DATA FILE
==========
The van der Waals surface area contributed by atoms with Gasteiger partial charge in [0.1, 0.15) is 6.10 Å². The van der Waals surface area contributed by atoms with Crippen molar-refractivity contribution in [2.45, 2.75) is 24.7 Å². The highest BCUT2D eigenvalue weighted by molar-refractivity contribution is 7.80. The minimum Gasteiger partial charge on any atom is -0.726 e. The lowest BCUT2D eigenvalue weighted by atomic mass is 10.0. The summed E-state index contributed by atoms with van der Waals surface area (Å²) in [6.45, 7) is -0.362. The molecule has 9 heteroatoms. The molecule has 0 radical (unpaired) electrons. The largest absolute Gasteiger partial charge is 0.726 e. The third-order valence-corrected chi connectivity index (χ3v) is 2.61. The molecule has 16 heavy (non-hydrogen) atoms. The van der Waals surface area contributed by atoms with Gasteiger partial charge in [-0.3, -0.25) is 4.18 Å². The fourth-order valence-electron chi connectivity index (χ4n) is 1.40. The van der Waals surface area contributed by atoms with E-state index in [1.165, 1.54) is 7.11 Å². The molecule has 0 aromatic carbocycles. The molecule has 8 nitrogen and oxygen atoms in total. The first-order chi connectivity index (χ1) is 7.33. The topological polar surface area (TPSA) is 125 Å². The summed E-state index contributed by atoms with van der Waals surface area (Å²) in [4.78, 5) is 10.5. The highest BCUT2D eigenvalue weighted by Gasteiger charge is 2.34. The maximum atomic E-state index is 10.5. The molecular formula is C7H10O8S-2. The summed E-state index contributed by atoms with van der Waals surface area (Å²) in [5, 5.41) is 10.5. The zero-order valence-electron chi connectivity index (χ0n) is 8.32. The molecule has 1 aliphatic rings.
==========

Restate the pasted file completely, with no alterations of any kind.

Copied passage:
The van der Waals surface area contributed by atoms with Gasteiger partial charge in [0.1, 0.15) is 6.10 Å². The van der Waals surface area contributed by atoms with Crippen molar-refractivity contribution in [2.45, 2.75) is 24.7 Å². The highest BCUT2D eigenvalue weighted by molar-refractivity contribution is 7.80. The minimum Gasteiger partial charge on any atom is -0.726 e. The lowest BCUT2D eigenvalue weighted by atomic mass is 10.0. The summed E-state index contributed by atoms with van der Waals surface area (Å²) in [6.45, 7) is -0.362. The molecule has 9 heteroatoms. The molecule has 0 radical (unpaired) electrons. The largest absolute Gasteiger partial charge is 0.726 e. The third-order valence-corrected chi connectivity index (χ3v) is 2.61. The molecule has 16 heavy (non-hydrogen) atoms. The van der Waals surface area contributed by atoms with Gasteiger partial charge in [-0.3, -0.25) is 4.18 Å². The fourth-order valence-electron chi connectivity index (χ4n) is 1.40. The van der Waals surface area contributed by atoms with E-state index in [1.165, 1.54) is 7.11 Å². The molecule has 0 aromatic carbocycles. The molecule has 8 nitrogen and oxygen atoms in total. The first-order chi connectivity index (χ1) is 7.33. The topological polar surface area (TPSA) is 125 Å². The summed E-state index contributed by atoms with van der Waals surface area (Å²) in [4.78, 5) is 10.5. The highest BCUT2D eigenvalue weighted by Gasteiger charge is 2.34. The maximum atomic E-state index is 10.5. The molecular formula is C7H10O8S-2. The summed E-state index contributed by atoms with van der Waals surface area (Å²) in [5, 5.41) is 10.5. The zero-order valence-electron chi connectivity index (χ0n) is 8.32. The molecule has 1 aliphatic rings.